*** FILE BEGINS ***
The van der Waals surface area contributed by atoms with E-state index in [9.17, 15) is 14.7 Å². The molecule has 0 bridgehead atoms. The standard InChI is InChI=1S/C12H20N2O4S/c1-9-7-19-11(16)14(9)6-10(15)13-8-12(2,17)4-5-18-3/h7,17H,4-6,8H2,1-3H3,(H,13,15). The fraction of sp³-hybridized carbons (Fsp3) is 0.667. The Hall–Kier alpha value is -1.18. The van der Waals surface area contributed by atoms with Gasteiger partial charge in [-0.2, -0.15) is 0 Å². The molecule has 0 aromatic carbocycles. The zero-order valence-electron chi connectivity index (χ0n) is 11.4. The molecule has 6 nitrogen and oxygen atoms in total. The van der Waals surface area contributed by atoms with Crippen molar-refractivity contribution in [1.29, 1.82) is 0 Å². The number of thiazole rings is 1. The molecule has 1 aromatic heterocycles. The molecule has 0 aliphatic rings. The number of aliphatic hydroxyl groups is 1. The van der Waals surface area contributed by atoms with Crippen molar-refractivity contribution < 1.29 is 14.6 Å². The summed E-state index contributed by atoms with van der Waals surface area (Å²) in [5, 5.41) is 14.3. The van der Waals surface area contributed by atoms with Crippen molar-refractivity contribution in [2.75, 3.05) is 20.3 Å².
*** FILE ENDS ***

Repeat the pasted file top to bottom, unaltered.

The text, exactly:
The van der Waals surface area contributed by atoms with E-state index in [9.17, 15) is 14.7 Å². The molecule has 0 bridgehead atoms. The standard InChI is InChI=1S/C12H20N2O4S/c1-9-7-19-11(16)14(9)6-10(15)13-8-12(2,17)4-5-18-3/h7,17H,4-6,8H2,1-3H3,(H,13,15). The fraction of sp³-hybridized carbons (Fsp3) is 0.667. The Hall–Kier alpha value is -1.18. The van der Waals surface area contributed by atoms with Gasteiger partial charge in [-0.2, -0.15) is 0 Å². The molecule has 0 aromatic carbocycles. The zero-order valence-electron chi connectivity index (χ0n) is 11.4. The molecule has 6 nitrogen and oxygen atoms in total. The van der Waals surface area contributed by atoms with Crippen molar-refractivity contribution in [1.29, 1.82) is 0 Å². The number of thiazole rings is 1. The molecule has 1 aromatic heterocycles. The molecule has 0 aliphatic rings. The number of aliphatic hydroxyl groups is 1. The van der Waals surface area contributed by atoms with Crippen molar-refractivity contribution < 1.29 is 14.6 Å². The summed E-state index contributed by atoms with van der Waals surface area (Å²) in [5, 5.41) is 14.3. The van der Waals surface area contributed by atoms with Crippen molar-refractivity contribution in [2.75, 3.05) is 20.3 Å².